But most of all you need persistence. If you've got that you'll be able to create a game no matter what other skills you possess.

Good Luck!
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Mark F
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Thanks for the help guys, I'm currently writing a rough draft of the ideas and mechanics I'd like to implement in the game and will post a new WIP thread.
I hope that you'll be able to read it, give your opinions and help me refine and flesh it out.
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Mark F
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Also, huge thanks to David Gregg of Nightfall fame for his help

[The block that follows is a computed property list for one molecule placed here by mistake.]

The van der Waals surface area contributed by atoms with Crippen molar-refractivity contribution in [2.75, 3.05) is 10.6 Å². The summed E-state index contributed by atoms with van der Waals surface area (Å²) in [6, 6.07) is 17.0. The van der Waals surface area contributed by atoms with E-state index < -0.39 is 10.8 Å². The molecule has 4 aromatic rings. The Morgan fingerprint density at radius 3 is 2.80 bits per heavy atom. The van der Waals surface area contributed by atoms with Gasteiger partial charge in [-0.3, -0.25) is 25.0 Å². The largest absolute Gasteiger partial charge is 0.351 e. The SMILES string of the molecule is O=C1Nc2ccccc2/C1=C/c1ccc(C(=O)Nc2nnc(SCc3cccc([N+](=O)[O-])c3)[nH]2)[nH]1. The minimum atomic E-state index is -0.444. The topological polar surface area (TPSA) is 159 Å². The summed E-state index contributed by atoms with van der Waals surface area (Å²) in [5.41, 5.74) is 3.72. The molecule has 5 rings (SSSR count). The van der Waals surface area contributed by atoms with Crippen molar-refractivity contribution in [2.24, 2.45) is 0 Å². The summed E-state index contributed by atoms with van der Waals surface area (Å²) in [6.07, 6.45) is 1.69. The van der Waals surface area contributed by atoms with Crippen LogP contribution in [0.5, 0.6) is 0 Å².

David Gregg
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You're awesome!
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Patrick Robles
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Murka wrote:
Hey guys!
My major problem is the "crunch" side. I have a good idea of the feel I seek for one of my game ideas and even a draft for the mechanics but how am I supposed to manage the mathy side of things - keep mechanics not too heavy while keeping the interest throughout the game and keeping stuff balanced.


I wish I had this problem. I get lost in the math, down I spin crunching away. Or, I suppose it would be more accurate to say, adding more and more crunch. Eventually I come up for air and realize I've created a nightmare of bookkeeping.

Most recently I forced myself to make a streamlined rules lite version of my RPG system when I realized the latest layer of complexity adds up to 141,122,520 possible abilities. Ridiculous.